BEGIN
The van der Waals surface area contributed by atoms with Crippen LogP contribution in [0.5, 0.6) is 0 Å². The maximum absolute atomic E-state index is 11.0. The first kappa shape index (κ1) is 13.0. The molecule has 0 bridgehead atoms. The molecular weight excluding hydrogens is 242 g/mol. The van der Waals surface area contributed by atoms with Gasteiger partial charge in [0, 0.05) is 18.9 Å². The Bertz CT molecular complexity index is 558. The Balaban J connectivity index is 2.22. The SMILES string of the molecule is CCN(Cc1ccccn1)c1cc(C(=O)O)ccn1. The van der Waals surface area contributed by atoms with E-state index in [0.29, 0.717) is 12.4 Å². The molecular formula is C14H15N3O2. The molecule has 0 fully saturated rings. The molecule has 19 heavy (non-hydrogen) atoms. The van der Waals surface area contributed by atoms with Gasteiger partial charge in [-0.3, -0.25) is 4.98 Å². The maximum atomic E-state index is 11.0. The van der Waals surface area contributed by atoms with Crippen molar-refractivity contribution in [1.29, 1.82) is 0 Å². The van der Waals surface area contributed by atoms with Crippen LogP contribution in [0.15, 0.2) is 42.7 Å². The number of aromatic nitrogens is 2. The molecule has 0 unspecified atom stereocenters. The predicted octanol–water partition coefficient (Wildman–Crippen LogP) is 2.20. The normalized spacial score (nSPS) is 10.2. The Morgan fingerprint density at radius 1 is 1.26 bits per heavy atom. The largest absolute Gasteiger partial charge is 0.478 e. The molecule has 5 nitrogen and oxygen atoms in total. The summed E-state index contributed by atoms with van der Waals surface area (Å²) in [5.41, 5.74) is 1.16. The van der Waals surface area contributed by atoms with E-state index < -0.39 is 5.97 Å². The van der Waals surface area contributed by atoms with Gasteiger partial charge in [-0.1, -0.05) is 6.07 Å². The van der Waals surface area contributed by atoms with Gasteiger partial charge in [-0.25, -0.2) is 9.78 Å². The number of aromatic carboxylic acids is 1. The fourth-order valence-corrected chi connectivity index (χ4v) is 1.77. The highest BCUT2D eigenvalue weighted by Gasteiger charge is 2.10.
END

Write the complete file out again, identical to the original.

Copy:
The van der Waals surface area contributed by atoms with Crippen LogP contribution in [0.5, 0.6) is 0 Å². The maximum absolute atomic E-state index is 11.0. The first kappa shape index (κ1) is 13.0. The molecule has 0 bridgehead atoms. The molecular weight excluding hydrogens is 242 g/mol. The van der Waals surface area contributed by atoms with Gasteiger partial charge in [0, 0.05) is 18.9 Å². The Bertz CT molecular complexity index is 558. The Balaban J connectivity index is 2.22. The SMILES string of the molecule is CCN(Cc1ccccn1)c1cc(C(=O)O)ccn1. The van der Waals surface area contributed by atoms with E-state index in [0.29, 0.717) is 12.4 Å². The molecular formula is C14H15N3O2. The molecule has 0 fully saturated rings. The molecule has 19 heavy (non-hydrogen) atoms. The van der Waals surface area contributed by atoms with Gasteiger partial charge in [-0.3, -0.25) is 4.98 Å². The maximum atomic E-state index is 11.0. The van der Waals surface area contributed by atoms with Crippen molar-refractivity contribution in [1.29, 1.82) is 0 Å². The van der Waals surface area contributed by atoms with Crippen LogP contribution in [0.15, 0.2) is 42.7 Å². The number of aromatic nitrogens is 2. The molecule has 0 unspecified atom stereocenters. The predicted octanol–water partition coefficient (Wildman–Crippen LogP) is 2.20. The normalized spacial score (nSPS) is 10.2. The Morgan fingerprint density at radius 1 is 1.26 bits per heavy atom. The largest absolute Gasteiger partial charge is 0.478 e. The molecule has 5 nitrogen and oxygen atoms in total. The summed E-state index contributed by atoms with van der Waals surface area (Å²) in [5.41, 5.74) is 1.16. The van der Waals surface area contributed by atoms with E-state index < -0.39 is 5.97 Å². The van der Waals surface area contributed by atoms with Gasteiger partial charge in [-0.1, -0.05) is 6.07 Å². The van der Waals surface area contributed by atoms with Gasteiger partial charge in [-0.25, -0.2) is 9.78 Å². The number of aromatic carboxylic acids is 1. The fourth-order valence-corrected chi connectivity index (χ4v) is 1.77. The highest BCUT2D eigenvalue weighted by Gasteiger charge is 2.10.